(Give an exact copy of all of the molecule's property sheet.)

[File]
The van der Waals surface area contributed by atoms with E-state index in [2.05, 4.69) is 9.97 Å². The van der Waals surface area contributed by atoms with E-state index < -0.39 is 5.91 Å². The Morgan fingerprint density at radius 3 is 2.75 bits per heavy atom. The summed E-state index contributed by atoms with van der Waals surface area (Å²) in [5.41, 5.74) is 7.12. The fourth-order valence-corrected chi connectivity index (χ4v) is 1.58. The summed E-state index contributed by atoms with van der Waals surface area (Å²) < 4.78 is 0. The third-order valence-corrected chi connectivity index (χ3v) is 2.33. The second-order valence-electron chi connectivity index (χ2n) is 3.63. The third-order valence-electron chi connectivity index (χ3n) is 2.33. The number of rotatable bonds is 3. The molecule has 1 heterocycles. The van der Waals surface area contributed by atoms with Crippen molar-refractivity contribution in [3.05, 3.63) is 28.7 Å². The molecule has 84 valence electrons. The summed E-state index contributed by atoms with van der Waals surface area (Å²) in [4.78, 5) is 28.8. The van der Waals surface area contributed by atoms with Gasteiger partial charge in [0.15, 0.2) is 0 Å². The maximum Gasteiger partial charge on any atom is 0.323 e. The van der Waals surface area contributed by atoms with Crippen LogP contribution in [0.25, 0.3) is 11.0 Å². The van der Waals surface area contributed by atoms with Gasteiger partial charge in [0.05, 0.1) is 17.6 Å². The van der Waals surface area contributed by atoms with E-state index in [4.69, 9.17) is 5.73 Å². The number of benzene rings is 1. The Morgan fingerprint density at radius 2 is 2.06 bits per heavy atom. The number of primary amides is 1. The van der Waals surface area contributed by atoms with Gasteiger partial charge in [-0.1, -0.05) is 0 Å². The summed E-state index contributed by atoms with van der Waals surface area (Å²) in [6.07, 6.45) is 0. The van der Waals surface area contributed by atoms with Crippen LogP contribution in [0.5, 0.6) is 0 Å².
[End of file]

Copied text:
The van der Waals surface area contributed by atoms with E-state index in [2.05, 4.69) is 9.97 Å². The van der Waals surface area contributed by atoms with E-state index < -0.39 is 5.91 Å². The Morgan fingerprint density at radius 3 is 2.75 bits per heavy atom. The summed E-state index contributed by atoms with van der Waals surface area (Å²) in [5.41, 5.74) is 7.12. The fourth-order valence-corrected chi connectivity index (χ4v) is 1.58. The summed E-state index contributed by atoms with van der Waals surface area (Å²) < 4.78 is 0. The third-order valence-corrected chi connectivity index (χ3v) is 2.33. The second-order valence-electron chi connectivity index (χ2n) is 3.63. The third-order valence-electron chi connectivity index (χ3n) is 2.33. The number of rotatable bonds is 3. The molecule has 1 heterocycles. The van der Waals surface area contributed by atoms with Crippen molar-refractivity contribution in [3.05, 3.63) is 28.7 Å². The molecule has 84 valence electrons. The summed E-state index contributed by atoms with van der Waals surface area (Å²) in [4.78, 5) is 28.8. The van der Waals surface area contributed by atoms with Gasteiger partial charge in [0.15, 0.2) is 0 Å². The maximum Gasteiger partial charge on any atom is 0.323 e. The van der Waals surface area contributed by atoms with Crippen LogP contribution in [0.25, 0.3) is 11.0 Å². The van der Waals surface area contributed by atoms with Gasteiger partial charge in [0.05, 0.1) is 17.6 Å². The van der Waals surface area contributed by atoms with E-state index in [4.69, 9.17) is 5.73 Å². The number of benzene rings is 1. The Morgan fingerprint density at radius 2 is 2.06 bits per heavy atom. The number of primary amides is 1. The van der Waals surface area contributed by atoms with Gasteiger partial charge in [-0.1, -0.05) is 0 Å². The summed E-state index contributed by atoms with van der Waals surface area (Å²) in [6.07, 6.45) is 0. The van der Waals surface area contributed by atoms with Crippen LogP contribution in [0.5, 0.6) is 0 Å².